As we go to press, the Palestinian Authority has announced it will request full membership as a state at the UN Security Council. If Washington vetoes the move or the PA backs down, the Palestinians will probably seek a status upgrade at the General Assembly, from observer to nonmember observer state.
The PA’s appeal to the world body arises from the collapse of a two-decade Oslo “peace process” that has brought the Palestinians neither peace nor a state. But there is confusion at the heart of the move: is it an elaborate ruse to strengthen the PA’s hand in negotiations, or is it a new diplomatic strategy grounded in international law and political mobilization but born of the opportunities opened by the Arab revolutions?
It’s certainly a risk. Any bid before the Security Council will incur not only a US veto but Congressional sanctions and Israeli retaliation, including a possible ban on transfer of PA revenues to pay its 180,000 employees. Even an upgrade, which carries a lesser status, could incur Israeli reprisals. And both could trigger violence in the occupied territories and beyond. UN membership is said to be the preference of PA president Mahmoud Abbas, his Fatah movement, most Palestinians and the Arab League. The upgrade already has the support of most nations at the General Assembly, including several European states. The EU’s official position as a bloc, however, is to support a return to negotiations.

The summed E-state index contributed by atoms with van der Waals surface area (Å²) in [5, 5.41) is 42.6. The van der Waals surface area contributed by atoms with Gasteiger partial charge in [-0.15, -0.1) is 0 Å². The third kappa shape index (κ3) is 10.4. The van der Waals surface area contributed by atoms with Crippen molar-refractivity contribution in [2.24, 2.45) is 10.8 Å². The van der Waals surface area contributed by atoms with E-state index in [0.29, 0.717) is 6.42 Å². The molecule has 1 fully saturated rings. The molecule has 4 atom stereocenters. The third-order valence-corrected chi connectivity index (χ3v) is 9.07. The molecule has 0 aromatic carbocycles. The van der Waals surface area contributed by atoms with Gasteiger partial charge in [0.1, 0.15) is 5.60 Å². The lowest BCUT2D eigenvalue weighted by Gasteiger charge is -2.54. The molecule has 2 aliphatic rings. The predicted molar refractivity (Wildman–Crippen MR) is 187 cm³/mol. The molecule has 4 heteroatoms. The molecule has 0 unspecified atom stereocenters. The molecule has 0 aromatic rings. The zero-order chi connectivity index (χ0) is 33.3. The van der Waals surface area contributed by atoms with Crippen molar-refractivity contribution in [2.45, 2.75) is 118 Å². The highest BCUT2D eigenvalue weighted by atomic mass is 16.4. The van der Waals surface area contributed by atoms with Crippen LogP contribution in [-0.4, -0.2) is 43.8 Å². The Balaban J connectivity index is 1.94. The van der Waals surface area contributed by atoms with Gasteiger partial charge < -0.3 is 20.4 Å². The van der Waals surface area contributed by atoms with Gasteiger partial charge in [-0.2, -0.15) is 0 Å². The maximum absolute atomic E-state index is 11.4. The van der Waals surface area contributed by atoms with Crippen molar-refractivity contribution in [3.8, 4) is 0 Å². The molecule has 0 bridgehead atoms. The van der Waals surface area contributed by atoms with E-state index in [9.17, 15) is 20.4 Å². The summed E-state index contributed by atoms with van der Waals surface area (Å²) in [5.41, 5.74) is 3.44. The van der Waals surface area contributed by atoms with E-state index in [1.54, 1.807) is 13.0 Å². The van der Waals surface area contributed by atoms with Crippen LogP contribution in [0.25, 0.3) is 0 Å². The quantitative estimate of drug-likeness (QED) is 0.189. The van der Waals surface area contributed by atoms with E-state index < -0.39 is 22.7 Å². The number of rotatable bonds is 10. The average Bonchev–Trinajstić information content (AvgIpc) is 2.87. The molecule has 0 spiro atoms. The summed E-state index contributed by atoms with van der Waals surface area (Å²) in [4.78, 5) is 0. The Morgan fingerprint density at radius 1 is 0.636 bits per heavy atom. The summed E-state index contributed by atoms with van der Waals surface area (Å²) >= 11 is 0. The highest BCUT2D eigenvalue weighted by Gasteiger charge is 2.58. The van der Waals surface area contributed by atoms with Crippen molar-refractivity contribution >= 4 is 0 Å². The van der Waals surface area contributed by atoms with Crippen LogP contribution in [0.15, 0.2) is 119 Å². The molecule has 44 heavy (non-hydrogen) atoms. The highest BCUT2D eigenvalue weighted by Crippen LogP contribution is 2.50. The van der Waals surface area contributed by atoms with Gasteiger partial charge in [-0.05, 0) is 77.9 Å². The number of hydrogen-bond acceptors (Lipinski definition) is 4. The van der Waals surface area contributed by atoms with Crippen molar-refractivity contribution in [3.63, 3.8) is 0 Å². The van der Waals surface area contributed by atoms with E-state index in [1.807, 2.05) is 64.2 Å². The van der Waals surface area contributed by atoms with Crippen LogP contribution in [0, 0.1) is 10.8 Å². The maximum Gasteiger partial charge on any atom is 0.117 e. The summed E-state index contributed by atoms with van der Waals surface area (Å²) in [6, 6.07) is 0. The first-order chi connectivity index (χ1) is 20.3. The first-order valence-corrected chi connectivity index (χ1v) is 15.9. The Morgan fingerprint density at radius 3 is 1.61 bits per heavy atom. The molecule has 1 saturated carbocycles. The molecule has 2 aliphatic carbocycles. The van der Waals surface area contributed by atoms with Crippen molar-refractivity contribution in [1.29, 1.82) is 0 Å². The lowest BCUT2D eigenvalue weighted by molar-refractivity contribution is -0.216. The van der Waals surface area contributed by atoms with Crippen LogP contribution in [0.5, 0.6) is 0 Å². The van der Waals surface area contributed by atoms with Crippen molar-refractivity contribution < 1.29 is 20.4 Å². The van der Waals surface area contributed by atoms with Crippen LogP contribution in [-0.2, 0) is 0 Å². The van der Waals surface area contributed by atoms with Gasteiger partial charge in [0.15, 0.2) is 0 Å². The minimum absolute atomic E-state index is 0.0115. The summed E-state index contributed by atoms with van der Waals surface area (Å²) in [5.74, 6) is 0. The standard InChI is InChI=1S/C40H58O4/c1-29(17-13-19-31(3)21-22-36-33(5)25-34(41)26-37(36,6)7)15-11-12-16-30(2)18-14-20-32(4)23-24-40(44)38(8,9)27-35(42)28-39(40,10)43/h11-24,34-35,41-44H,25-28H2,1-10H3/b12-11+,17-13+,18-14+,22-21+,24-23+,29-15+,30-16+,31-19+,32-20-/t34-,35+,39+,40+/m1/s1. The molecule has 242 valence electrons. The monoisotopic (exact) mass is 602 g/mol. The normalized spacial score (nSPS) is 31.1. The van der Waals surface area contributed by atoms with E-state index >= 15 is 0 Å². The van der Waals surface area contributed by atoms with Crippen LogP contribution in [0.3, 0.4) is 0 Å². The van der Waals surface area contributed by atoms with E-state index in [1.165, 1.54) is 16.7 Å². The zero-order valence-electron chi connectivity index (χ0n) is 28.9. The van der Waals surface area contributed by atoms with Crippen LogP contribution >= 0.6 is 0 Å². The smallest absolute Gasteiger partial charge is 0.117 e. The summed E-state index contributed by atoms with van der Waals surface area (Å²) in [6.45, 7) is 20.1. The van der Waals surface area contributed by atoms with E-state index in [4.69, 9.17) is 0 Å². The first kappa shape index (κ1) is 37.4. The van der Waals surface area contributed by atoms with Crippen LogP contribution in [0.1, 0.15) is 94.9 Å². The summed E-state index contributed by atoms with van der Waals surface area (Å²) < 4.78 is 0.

The Obama administration sees both a veto and a no vote as a train wreck. Either action would deepen—at a time of revolutionary upheaval—the already widespread Arab perception of America as Israel’s defender and Palestine’s enemy. Embassies in Cairo and Damascus have been burned for less. Former Saudi US ambassador Turki al-Faisal has warned that if Washington vetoes a Palestinian state, it will lose Saudi Arabia, historically its closest Arab ally.
The PA’s turn to the UN is an act of last resort. Since Obama was elected there have been just two weeks of PA-Israeli negotiations. Obama’s last throw on the PA’s part was a plea last year for Israel to obey a partial freeze on settlement construction. Israel refused, for the third time. Obama later vetoed a unanimous Security Council resolution calling for a freeze, something that had been Washington policy.
UN membership would strengthen the PA legally and politically. Even an upgrade may allow it to join bodies like the International Criminal Court; there, say legal experts, it could potentially prosecute Israel for grave breaches of the Geneva Conventions, including the illegal transfer of settlers into occupied territory. The PA also knows that an overwhelming show of support for nonmember observer state status would not only strengthen its claim to eventual statehood. It would expose the United States and Israel as the real holdouts in the conflict, and “finally extract a price for US shameless pandering to Israel,” says Palestinian analyst Rashid Khalidi.